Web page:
Berlin

Berlin_holocaust_memorial Life on the road is sometimes not so great.  You’re doing 3 interviews a day.  You are fighting to sustain the intellectual elasticity on which the method depends…even as the ethnographic data grows more voluminous and various.  The possibility of pilot error grows and grows. 

There are smaller complaints: jet lag, the compressions of air travel and hotel life, work continuing to come from home, and the club house sandwiches that the hotel staff now know to bring you at regular intervals.  All of these are beginning to take a toll. 

Just when you are ready to wallow in self pity, something happens.  Today, I was standing on the balcony of a worker’s flat in what used to be East Germany.  The mistress of the household is pointing to the place the wall once stood, not 60 yards away.  There are tears in her eyes. 

"It was 17 years ago.  But I still can’t believe it’s gone." 

She’s deeply grateful for her freedom.  Her husband is better placed in the world of work.  He now seizes little liberties he was previously denied: an extravagant beard.  She was able to go to Egypt, and travel the Nile.  Their apartment is smart with new appliances and fashionable decor schemes.

But she misses the wall.  "It used to be our enemy.  And now I think of it as a friend.  It kept things out."  She means noise, foreign neighbors, and the commotion of contemporary life.  This sounds nasty and xenophobic.  But, no, her outpouring was heart felt, genuine, the expression of a thoughtful, generous, sensitive person. 

It must have been the empathy (God knows there has got to be some  good explanation), but I got misty eyed, too.  So did the translator.  (Let me know if you need a translator in Germany.  Barbara is a joy.)  There we were, the three of us, all on verge of tears at the fall of the wall.  I may have had stranger moments as a practicing ethnographers but I can’t think of one.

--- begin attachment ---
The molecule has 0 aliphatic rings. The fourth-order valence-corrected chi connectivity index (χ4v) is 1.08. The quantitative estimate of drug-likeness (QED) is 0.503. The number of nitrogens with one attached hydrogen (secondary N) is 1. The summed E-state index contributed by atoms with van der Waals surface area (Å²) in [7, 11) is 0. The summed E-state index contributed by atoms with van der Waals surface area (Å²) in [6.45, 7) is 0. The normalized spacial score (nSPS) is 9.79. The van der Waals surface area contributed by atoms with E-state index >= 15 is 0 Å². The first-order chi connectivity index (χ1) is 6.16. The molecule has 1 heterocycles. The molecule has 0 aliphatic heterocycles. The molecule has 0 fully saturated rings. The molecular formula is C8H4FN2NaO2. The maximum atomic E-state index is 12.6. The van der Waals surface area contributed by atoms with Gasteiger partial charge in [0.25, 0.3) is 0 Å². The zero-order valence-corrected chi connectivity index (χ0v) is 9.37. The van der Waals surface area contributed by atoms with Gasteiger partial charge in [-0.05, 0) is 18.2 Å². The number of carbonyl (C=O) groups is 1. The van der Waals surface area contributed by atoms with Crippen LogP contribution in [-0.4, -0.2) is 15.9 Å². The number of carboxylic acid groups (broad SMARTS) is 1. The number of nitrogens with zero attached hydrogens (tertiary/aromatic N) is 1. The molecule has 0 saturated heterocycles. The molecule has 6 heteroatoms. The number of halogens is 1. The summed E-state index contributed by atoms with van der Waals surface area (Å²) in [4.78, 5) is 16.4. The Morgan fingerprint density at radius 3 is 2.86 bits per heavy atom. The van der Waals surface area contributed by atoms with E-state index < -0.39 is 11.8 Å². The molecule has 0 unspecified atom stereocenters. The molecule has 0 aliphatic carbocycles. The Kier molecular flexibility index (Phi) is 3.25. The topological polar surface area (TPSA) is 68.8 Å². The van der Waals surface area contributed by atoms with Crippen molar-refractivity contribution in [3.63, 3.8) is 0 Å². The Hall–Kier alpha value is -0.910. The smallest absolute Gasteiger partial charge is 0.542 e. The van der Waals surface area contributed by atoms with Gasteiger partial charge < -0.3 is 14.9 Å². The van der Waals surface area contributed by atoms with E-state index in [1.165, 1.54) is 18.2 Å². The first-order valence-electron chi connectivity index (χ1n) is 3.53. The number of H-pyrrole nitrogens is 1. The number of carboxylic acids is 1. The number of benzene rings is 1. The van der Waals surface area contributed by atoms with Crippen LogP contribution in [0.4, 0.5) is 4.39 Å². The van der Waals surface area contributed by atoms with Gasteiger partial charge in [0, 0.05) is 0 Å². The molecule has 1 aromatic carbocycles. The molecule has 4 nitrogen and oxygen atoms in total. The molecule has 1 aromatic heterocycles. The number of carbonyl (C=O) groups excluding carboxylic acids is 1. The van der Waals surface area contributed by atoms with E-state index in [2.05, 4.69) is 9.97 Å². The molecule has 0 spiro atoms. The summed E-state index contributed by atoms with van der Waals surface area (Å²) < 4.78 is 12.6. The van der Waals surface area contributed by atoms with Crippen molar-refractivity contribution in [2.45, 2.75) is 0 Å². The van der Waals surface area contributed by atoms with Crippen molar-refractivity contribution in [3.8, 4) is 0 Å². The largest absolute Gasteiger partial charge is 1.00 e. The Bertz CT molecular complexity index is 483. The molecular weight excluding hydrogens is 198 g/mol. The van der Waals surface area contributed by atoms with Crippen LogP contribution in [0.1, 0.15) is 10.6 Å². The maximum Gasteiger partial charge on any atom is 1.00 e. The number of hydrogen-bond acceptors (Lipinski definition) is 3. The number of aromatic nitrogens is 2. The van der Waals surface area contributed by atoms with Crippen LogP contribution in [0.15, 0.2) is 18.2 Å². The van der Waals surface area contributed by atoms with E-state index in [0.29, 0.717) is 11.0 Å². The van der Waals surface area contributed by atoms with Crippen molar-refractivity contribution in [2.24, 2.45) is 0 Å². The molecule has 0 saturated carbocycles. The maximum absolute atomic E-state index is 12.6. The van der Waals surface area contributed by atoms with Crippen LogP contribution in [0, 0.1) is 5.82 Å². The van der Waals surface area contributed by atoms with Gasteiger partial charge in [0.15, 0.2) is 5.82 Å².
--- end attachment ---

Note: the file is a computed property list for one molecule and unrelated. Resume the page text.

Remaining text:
Berlin has been full of surprises.  I had an almost visceral reaction as we drove into the city from the train station.  I’m a mid-century baby, and Berlin was a hot point of the cold war.  It’s with me still, as if the "spooks" still haunted the city, as if those people who died trying to get out were still here. 

The downtown was still more astonishing.  Capitalism came in force. The downtown is filled with one design triumph after another…as if to insist on the contrast with the old regime.  Capitalism showing off, making a statement.  As if there was any doubt about who the winner was, or why the winner won. 

And finally, we happened to drive by the relatively new Holocaust memorial.  (I never have time on the road actually to visit anything. I see it through the window of the taxi or not at all.)  The Holocaust, this was the biggest mystery of my childhood.  I was 6 in 1957 and the popular press continued to try to think how to think about the Holocaust.  When you are little, it is always intensely interesting when adults are shocked, wordless, tearful, incoherent. 

Eventually, of course, you see what the matter is.  There is no way to think about the Holocaust.  There is no way to mourn it. You can try.  And then you realize the scale of the horror.  You understand that grief of this order will bend you till it breaks you.  The Holocaust is hard to memorialize.  Trying and failing, that’s, I guess, a way to remember what it was. 

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